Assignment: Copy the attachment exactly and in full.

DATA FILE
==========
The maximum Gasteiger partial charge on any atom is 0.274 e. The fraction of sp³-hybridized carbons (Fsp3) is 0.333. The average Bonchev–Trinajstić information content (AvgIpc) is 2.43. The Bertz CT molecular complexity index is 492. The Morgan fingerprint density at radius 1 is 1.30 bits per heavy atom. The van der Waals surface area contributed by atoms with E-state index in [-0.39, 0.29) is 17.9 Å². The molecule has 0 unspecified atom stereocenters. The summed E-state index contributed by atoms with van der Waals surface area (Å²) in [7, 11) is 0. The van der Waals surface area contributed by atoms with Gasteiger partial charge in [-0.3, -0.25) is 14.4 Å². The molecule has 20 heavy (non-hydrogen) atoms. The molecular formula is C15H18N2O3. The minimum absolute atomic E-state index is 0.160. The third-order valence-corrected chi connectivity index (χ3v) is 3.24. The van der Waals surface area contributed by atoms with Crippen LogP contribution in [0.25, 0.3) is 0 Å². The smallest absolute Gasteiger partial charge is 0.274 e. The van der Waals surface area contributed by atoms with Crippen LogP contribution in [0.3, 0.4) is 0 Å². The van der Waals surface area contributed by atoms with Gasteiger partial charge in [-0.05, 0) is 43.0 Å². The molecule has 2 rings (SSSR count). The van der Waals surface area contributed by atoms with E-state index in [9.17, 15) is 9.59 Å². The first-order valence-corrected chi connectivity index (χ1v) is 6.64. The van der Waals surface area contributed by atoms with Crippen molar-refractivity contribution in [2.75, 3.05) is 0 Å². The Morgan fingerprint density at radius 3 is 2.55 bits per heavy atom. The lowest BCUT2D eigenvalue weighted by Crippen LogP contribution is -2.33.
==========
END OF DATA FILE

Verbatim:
The maximum Gasteiger partial charge on any atom is 0.274 e. The fraction of sp³-hybridized carbons (Fsp3) is 0.333. The average Bonchev–Trinajstić information content (AvgIpc) is 2.43. The Bertz CT molecular complexity index is 492. The Morgan fingerprint density at radius 1 is 1.30 bits per heavy atom. The van der Waals surface area contributed by atoms with E-state index in [-0.39, 0.29) is 17.9 Å². The molecule has 0 unspecified atom stereocenters. The summed E-state index contributed by atoms with van der Waals surface area (Å²) in [7, 11) is 0. The van der Waals surface area contributed by atoms with Gasteiger partial charge in [-0.3, -0.25) is 14.4 Å². The molecule has 20 heavy (non-hydrogen) atoms. The molecular formula is C15H18N2O3. The minimum absolute atomic E-state index is 0.160. The third-order valence-corrected chi connectivity index (χ3v) is 3.24. The van der Waals surface area contributed by atoms with Crippen LogP contribution in [0.25, 0.3) is 0 Å². The smallest absolute Gasteiger partial charge is 0.274 e. The van der Waals surface area contributed by atoms with Crippen LogP contribution in [0.3, 0.4) is 0 Å². The van der Waals surface area contributed by atoms with Gasteiger partial charge in [-0.05, 0) is 43.0 Å². The molecule has 2 rings (SSSR count). The van der Waals surface area contributed by atoms with E-state index in [9.17, 15) is 9.59 Å². The first-order valence-corrected chi connectivity index (χ1v) is 6.64. The van der Waals surface area contributed by atoms with Crippen molar-refractivity contribution in [2.75, 3.05) is 0 Å². The Morgan fingerprint density at radius 3 is 2.55 bits per heavy atom. The lowest BCUT2D eigenvalue weighted by Crippen LogP contribution is -2.33.